1. Free elements are assigned an oxidation state of 0.
e.g. Al, Na, Fe, H2, O2, N2, Cl2 etc have zero oxidation states.
2. The oxidation state for any simple one-atom ion is equal to its charge.
e.g. the oxidation state of Na+ is +1, Be2+, +2, and of F-, -1.
3. The alkali metals (Li, Na, K, Rb, Cs and Fr) in compounds are always assigned an oxidation state of +1.
e.g. in LiOH (Li, +1), in Na2SO4(Na, +1).
4. Fluorine in compounds is always assigned an oxidation state of -1.
e.g. in HF2-, BF2-.
5. The alkaline earth metals (Be, Mg, Ca, Sr, Ba, and Ra) and also Zn and Cd in compounds are always assigned an oxidation state of +2. Similarly, Al & Ga are always +3.
e.g. in CaSO4(Ca, +2), AlCl3 (Al, +3).
6. Hydrogen in compounds is assigned an oxidation state of +1. Exception - Hydrides, e.g. LiH (H=-1).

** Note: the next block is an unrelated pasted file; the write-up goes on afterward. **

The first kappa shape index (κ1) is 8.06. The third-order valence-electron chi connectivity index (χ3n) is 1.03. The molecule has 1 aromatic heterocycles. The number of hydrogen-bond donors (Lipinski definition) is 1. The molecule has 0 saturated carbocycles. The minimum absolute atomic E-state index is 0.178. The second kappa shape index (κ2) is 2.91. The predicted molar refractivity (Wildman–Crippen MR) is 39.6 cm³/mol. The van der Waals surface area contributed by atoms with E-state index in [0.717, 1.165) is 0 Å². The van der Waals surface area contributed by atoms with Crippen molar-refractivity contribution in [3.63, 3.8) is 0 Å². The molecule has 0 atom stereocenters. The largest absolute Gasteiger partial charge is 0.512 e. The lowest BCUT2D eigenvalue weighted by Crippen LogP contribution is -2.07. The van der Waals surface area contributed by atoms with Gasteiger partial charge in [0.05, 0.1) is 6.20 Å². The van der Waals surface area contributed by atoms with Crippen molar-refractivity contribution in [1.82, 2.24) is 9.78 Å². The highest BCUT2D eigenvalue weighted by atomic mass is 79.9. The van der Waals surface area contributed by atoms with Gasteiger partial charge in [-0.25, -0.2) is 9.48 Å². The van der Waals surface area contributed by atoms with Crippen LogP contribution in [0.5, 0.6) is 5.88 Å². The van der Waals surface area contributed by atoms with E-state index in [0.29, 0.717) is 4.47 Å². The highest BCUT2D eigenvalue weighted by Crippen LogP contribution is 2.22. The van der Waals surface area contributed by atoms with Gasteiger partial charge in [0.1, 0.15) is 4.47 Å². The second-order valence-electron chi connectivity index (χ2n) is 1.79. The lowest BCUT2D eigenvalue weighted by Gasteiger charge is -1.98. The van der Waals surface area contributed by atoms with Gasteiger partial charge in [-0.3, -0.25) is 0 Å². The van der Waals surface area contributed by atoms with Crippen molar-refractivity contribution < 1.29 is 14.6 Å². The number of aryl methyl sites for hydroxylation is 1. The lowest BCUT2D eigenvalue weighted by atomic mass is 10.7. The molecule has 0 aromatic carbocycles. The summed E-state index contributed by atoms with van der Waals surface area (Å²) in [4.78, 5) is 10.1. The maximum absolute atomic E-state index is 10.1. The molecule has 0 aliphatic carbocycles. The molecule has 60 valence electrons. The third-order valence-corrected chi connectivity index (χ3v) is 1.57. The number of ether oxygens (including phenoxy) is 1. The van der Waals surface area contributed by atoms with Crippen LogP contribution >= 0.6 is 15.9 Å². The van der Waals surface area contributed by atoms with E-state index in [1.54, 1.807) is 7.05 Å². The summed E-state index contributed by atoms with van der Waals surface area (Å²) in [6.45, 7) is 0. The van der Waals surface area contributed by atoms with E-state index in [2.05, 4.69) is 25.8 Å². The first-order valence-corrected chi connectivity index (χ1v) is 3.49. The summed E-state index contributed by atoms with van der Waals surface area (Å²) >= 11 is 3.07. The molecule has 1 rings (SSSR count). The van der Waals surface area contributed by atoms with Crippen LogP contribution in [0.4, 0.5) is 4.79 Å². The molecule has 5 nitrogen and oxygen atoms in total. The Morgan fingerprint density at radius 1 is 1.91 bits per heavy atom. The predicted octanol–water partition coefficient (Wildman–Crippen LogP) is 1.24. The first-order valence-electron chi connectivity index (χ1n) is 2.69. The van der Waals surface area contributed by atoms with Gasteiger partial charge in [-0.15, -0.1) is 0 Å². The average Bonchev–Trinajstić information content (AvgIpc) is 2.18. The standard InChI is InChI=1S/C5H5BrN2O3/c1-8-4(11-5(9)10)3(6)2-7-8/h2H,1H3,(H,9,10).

e.g. in H2SO4 (H, +1).
7. Oxygen in compounds is assigned an oxidation state of -2. Exception - Peroxide, e.g. H2O2 (O = -1).
e.g. in H3PO4 (O, -2).
8. The sum of the oxidation states of all the atoms in a species must be equal to net charge on the species.
e.g. Net Charge of HClO4 = 0, i.e. [+1(H)+7(Cl)-2*4(O)] = 0
Net Charge of CrO42-=-2,
To solve Cr's oxidation state: x - 4*2(O) = -2, x = +6, so the oxidation state of Cr is +6.